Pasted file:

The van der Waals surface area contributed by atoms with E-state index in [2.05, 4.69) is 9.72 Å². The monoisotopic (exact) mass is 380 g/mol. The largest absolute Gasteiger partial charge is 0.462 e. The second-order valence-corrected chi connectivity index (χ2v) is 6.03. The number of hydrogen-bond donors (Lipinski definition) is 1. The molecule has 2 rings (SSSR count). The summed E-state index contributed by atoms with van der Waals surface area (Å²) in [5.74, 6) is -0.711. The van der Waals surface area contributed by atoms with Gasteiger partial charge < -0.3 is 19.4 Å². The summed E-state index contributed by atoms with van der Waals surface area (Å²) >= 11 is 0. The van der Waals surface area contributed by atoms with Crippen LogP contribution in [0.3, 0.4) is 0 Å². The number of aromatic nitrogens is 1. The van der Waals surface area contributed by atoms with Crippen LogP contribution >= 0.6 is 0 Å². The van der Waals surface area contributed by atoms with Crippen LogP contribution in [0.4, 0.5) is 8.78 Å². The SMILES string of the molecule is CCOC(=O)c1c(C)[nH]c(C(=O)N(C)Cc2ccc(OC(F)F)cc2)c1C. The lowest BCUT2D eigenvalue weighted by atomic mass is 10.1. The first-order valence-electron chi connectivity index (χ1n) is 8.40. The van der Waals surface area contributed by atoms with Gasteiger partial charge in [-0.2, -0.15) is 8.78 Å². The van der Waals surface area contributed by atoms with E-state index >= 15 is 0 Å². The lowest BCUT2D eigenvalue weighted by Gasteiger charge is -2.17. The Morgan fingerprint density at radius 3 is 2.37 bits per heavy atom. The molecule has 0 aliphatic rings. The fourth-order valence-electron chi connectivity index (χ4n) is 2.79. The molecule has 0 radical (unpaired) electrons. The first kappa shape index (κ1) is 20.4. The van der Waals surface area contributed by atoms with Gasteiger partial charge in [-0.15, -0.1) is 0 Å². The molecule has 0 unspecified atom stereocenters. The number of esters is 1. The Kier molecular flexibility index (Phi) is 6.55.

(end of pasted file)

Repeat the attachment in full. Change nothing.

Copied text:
The van der Waals surface area contributed by atoms with E-state index in [2.05, 4.69) is 9.72 Å². The monoisotopic (exact) mass is 380 g/mol. The largest absolute Gasteiger partial charge is 0.462 e. The second-order valence-corrected chi connectivity index (χ2v) is 6.03. The number of hydrogen-bond donors (Lipinski definition) is 1. The molecule has 2 rings (SSSR count). The summed E-state index contributed by atoms with van der Waals surface area (Å²) in [5.74, 6) is -0.711. The van der Waals surface area contributed by atoms with Gasteiger partial charge < -0.3 is 19.4 Å². The summed E-state index contributed by atoms with van der Waals surface area (Å²) >= 11 is 0. The van der Waals surface area contributed by atoms with Crippen LogP contribution in [0.3, 0.4) is 0 Å². The number of aromatic nitrogens is 1. The van der Waals surface area contributed by atoms with Crippen LogP contribution >= 0.6 is 0 Å². The van der Waals surface area contributed by atoms with Crippen LogP contribution in [0.4, 0.5) is 8.78 Å². The SMILES string of the molecule is CCOC(=O)c1c(C)[nH]c(C(=O)N(C)Cc2ccc(OC(F)F)cc2)c1C. The lowest BCUT2D eigenvalue weighted by atomic mass is 10.1. The first-order valence-electron chi connectivity index (χ1n) is 8.40. The van der Waals surface area contributed by atoms with Gasteiger partial charge in [-0.2, -0.15) is 8.78 Å². The van der Waals surface area contributed by atoms with E-state index >= 15 is 0 Å². The lowest BCUT2D eigenvalue weighted by Gasteiger charge is -2.17. The Morgan fingerprint density at radius 3 is 2.37 bits per heavy atom. The molecule has 0 aliphatic rings. The fourth-order valence-electron chi connectivity index (χ4n) is 2.79. The molecule has 0 radical (unpaired) electrons. The first kappa shape index (κ1) is 20.4. The van der Waals surface area contributed by atoms with Gasteiger partial charge in [-0.15, -0.1) is 0 Å². The molecule has 0 unspecified atom stereocenters. The number of esters is 1. The Kier molecular flexibility index (Phi) is 6.55.